Cancer of the Cervix Cancer of the Cervix WOMENCARE A Healthy Woman is a Powerful Woman (407) 898-1500 A woman's cervix (the opening of the uterus) is lined with cells. Cancer of the cervix occurs when those cells change,

More information

The HPV vaccine Beating cervical cancer questions and answers

The HPV vaccine Beating cervical cancer questions and answers The HPV vaccine A Q&A sheet for girls and their parents on the HPV vaccination available from September 2012 Beating cervical cancer questions and answers Beating cervical cancer questions and answers

More information

Year 7 & 8 Human Papillomavirus (HPV) vaccination

Year 7 & 8 Human Papillomavirus (HPV) vaccination Department of Health Year 7 & 8 Human Papillomavirus (HPV) vaccination PARENT/LEGAL GUARDIAN: to have your child vaccinated, please Read this information and discuss it with your child Complete sections

More information

Accent on Health Obgyn, PC HERPES Frequently Asked Questions

Accent on Health Obgyn, PC HERPES Frequently Asked Questions 1. What is herpes? 2. How common is herpes? 3. Is there a cure for herpes? 4. What is oral herpes (cold sores)? 5. How is oral herpes spread? 6. What is genital herpes? 7. How is genital herpes spread?

More information

cancer cervical What women should know about and the human papilloma virus

cancer cervical What women should know about and the human papilloma virus What women should know about cervical cancer and the human papilloma virus American Cancer Society Guidelines for the Early Detection of Cervical Cancer I take care of myself so I can take care of my family.

More information

HPV Vaccines. What is HPV? Can a vaccine help prevent HPV?

HPV Vaccines. What is HPV? Can a vaccine help prevent HPV? What is HPV? HPV Vaccines HPV is short for human papilloma virus. HPVs are a group of more than 150 related viruses. Each HPV virus in the group is given a number, which is called an HPV type. HPVs are

More information

Ten Good Reasons to Be Concerned about the Human Papillomavirus (HPV) Vaccination Campaign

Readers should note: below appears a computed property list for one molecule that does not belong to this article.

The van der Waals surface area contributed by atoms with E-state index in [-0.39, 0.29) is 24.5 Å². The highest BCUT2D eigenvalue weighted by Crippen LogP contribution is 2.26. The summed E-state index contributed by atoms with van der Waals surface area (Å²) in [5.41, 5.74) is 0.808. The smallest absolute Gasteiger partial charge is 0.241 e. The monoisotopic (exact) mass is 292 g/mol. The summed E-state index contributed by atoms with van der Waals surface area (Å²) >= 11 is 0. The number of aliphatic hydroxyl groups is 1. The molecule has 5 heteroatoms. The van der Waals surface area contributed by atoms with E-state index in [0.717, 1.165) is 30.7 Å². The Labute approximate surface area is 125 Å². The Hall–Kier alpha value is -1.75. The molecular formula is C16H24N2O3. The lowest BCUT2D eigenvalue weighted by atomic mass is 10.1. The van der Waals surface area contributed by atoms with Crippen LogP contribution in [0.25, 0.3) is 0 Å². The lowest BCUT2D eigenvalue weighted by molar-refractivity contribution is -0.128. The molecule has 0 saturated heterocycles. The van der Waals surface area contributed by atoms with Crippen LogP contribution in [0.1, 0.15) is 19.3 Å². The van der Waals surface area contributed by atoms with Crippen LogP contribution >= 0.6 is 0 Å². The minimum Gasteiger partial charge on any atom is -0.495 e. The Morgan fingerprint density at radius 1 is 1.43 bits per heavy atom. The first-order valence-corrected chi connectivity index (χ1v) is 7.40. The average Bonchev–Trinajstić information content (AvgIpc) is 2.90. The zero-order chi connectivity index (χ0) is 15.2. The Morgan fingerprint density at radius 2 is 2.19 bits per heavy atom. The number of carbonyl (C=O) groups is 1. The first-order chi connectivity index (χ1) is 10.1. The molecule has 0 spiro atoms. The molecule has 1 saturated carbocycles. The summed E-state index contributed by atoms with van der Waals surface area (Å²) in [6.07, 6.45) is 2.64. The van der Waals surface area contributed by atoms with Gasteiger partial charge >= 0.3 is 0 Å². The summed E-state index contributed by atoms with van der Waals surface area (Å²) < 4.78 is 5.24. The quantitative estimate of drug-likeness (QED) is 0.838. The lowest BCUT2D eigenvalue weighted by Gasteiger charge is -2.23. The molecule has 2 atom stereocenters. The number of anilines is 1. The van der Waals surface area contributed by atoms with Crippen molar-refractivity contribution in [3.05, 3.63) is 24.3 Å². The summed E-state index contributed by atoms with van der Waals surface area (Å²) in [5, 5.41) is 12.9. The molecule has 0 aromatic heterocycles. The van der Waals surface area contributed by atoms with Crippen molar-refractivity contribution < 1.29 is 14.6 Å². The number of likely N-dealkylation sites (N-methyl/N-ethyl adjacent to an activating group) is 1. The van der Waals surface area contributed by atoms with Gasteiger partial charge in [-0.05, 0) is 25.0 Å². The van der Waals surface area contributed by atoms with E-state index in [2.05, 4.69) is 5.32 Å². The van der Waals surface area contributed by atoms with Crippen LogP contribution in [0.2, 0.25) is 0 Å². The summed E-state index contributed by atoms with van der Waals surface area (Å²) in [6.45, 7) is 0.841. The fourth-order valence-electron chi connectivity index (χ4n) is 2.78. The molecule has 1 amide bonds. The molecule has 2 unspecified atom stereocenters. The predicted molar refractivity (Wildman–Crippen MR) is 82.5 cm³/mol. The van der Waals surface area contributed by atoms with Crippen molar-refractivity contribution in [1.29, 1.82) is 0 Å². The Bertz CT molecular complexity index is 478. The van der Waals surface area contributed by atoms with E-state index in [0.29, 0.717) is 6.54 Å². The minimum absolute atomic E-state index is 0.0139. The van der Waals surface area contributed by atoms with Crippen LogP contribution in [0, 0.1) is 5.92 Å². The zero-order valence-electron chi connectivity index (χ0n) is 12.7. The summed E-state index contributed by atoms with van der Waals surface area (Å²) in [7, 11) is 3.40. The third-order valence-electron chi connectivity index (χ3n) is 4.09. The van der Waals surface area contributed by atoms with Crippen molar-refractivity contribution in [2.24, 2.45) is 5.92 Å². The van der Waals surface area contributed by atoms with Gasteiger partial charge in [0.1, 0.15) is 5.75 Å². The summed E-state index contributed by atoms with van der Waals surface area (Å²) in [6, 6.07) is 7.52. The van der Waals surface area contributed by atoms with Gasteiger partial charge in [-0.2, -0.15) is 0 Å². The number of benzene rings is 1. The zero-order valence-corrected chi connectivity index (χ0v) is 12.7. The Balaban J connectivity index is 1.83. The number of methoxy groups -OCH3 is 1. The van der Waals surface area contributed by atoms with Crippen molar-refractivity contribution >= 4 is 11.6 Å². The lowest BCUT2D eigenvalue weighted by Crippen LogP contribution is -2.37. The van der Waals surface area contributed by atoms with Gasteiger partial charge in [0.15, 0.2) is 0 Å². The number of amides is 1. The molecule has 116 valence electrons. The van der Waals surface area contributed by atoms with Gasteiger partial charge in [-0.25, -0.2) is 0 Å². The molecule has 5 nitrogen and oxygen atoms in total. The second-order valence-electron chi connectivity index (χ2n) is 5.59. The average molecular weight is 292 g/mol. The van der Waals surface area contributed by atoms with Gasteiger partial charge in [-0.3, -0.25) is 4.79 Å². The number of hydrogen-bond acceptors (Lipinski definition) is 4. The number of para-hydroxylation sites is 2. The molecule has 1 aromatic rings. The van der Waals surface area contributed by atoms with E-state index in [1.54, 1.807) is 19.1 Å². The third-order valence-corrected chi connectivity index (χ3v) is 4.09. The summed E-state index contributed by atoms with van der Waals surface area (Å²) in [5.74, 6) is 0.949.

Ten Good Reasons to Be Concerned about the Human Papillomavirus (HPV) Vaccination Campaign Ten Good Reasons to Be Concerned about the Human Papillomavirus (HPV) Vaccination Campaign This document is a translation and adaption of an information brochure prepared by the Federation du Québec pour

More information

Diseases that can be spread during sex

Diseases that can be spread during sex Diseases that can be spread during sex Did you know... over 65 million people in the United States have a chronic, incurable sexually transmitted disease (STD)? and that every year another 19 million persons

More information

The link between cervical cancer and HPV (human papillomavirus)

The link between cervical cancer and HPV (human papillomavirus) The link between cervical cancer and HPV (human papillomavirus) The link between cervical cancer and HPV Key facts: HPV is a virus (the human papillomavirus). Almost all abnormal Pap smear results are

More information

What is HPV and why is it so important?

What is HPV and why is it so important? Understanding HPV For many years, Pap smears have been the most effective way to tell if a woman is at risk of developing cervical cancer. The Pap smear may also identify a common viral infection called

More information

Summary of Key Points WHO Position Paper on Vaccines against Human Papillomavirus (HPV) October 2014

Summary of Key Points WHO Position Paper on Vaccines against Human Papillomavirus (HPV) October 2014 Summary of Key Points WHO Position Paper on Vaccines against Human Papillomavirus (HPV) October 2014 1 Background l Selected types of HPV cause cervical cancer, anogenital warts, and other anogenital and

More information

OREGON HEALTH AUTHORITY IMMUNIZATION PROTOCOL FOR PHARMACISTS Human Papilloma Virus Vaccines (HPV)

OREGON HEALTH AUTHORITY IMMUNIZATION PROTOCOL FOR PHARMACISTS Human Papilloma Virus Vaccines (HPV) OREGON HEALTH AUTHORITY IMMUNIZATION PROTOCOL FOR PHARMACISTS Human Papilloma Virus Vaccines (HPV) Revisions as of 01-01-2016 Vaccination age changed to clients 7 years of age Removal of adolescent well

More information

HUMAN PAPILLOMAVIRUS VACCINE Frequently Asked Questions for Health Professionals